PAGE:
There would need to be actual statistics about the relative dangers of different dog breeds. BSL advocates claim these exist, but they don't really.

For that to happen, there would need to be a relatively accurate "doggy census" performed so we'd know what our overall population of "pits bulls". Right now, we only have guesses about the true number of pet dogs out there, and an even vaguer guess about breed numbers.

For it to be relavant, mixed breeds would either have to be DNA-tested (a technology still frought with inaccuracies and plagued by false negatives), or  left out of the equation (making any real-world application of such a study nearly useless considering the large number of mixed-breed dogs out there).

Also for it to be relevant, "breed", especially "pit bull", would need to have a clear, unambiguous definition or it is useless to try to compare to other "breeds".

And here the problem really begins. "Breed" seems like such an easy thing to define, especially for the layman. The AKC has fooled a large number of people about what breed is and how it is defined: namely, that each breed is as distinct as its own species. But the AKC has only been around for 130 years. Dogs have existed for thousands of years. And the AKC only represents a fraction of the dogs and dog-owners out there.

Lets forget about the millions of unidentifiable mixed-breed dogs out there for a moment: Even within the population of AKC-registered dogs, breed characteristics blend together and overlap. Could your average animal control officer differentiate between a pure-bred Manchester Terrier and a Miniature Pincher?  Flat coated retrievers are not much more than black golden retrievers, and a number of the medium-sized terrier breeds are identical except for which colors are "allowed".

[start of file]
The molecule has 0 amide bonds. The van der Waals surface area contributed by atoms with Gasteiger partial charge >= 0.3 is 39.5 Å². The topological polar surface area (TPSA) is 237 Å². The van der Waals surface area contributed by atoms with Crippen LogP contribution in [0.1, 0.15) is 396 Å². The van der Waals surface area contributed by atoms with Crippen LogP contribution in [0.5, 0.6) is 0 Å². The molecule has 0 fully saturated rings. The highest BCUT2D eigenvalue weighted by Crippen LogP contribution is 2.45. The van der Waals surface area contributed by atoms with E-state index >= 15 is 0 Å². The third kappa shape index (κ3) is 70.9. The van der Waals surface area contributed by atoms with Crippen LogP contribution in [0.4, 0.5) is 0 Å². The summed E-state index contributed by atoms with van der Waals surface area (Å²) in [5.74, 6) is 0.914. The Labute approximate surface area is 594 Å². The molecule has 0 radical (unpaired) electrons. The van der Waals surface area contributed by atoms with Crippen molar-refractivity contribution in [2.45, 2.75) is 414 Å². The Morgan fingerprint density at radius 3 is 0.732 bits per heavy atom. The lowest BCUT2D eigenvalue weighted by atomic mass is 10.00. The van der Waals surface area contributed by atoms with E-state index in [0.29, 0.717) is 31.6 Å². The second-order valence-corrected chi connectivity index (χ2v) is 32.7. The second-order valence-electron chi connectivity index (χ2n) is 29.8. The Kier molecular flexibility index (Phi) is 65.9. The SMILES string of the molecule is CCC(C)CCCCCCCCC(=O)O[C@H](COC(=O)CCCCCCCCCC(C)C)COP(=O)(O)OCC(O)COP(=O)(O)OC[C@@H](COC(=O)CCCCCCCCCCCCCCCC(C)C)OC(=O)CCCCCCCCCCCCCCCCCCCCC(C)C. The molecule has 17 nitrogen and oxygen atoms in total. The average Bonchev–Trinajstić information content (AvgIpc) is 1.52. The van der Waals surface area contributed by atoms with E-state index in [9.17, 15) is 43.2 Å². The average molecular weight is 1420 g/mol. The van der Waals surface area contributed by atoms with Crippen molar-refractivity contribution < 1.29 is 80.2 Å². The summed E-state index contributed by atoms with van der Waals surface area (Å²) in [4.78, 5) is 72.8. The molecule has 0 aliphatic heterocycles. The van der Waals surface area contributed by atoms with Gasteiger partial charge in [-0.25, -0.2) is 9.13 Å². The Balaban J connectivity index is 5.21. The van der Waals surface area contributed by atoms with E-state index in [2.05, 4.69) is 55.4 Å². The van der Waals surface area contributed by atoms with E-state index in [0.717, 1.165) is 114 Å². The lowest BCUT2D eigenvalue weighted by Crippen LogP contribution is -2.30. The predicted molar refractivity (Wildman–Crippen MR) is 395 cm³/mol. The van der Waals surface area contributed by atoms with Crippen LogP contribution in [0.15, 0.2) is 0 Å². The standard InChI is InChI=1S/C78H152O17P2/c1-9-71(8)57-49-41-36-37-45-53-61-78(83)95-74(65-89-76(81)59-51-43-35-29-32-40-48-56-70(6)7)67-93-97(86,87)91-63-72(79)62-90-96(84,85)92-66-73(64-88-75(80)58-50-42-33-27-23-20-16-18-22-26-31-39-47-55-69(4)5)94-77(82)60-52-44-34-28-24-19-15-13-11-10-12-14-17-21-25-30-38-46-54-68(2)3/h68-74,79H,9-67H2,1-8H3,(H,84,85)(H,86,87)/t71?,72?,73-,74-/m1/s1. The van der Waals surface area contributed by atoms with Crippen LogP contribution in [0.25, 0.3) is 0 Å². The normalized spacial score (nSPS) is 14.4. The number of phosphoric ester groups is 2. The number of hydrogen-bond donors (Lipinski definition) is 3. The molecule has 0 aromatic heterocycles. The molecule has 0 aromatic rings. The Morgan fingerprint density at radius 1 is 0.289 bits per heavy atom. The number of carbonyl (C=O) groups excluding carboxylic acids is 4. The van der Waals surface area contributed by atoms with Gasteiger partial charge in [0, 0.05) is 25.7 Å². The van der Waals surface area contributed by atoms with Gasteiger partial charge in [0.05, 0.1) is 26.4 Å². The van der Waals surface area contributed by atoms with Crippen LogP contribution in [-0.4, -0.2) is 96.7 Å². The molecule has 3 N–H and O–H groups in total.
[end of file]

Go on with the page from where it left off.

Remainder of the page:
There's a reason that half the stray dogs put up for adoption in shelters are labeled "shepherd mix" - identifying the breed(s) of an unknown dog is difficult and often impossible. Some shelters have stopped doing it altogether, unless the physical traits are extremely obvious. Hence the birth of the "American shelter dog" breed.

What about all the "pure bred" dogs that aren't registered with the AKC, or at all? Pure bred dogs registered with a working dog registry are often very different looking than their AKC counterparts. Does that mean that one or the other isn't a valid registry? Or that one of those dogs isn't actually a "basset hound"?

Many "pure breds" aren't registered at all. A great example from my local area are working cow dogs. Most ranchers, if asked, would say they have a pure bred border collie or Australian shepherd, or heeler. Yet, most of the time, these dogs are not registered, are not part of a kennel club, and no one is enforcing a breed standard (except what the individual breeder had in mind when they thought "border collie"), and in many cases, the breeder isn't keeping track of pedigree for more than a few generations. These dogs tend to show a much wider range of phenotypes than AKC-registered dogs do. They blur the lines so much between the modern herding breeds that half the time, if the rancher didn't tell you, you could call an individual dog any one of those breeds. (And any one of them could be called a farm collie.)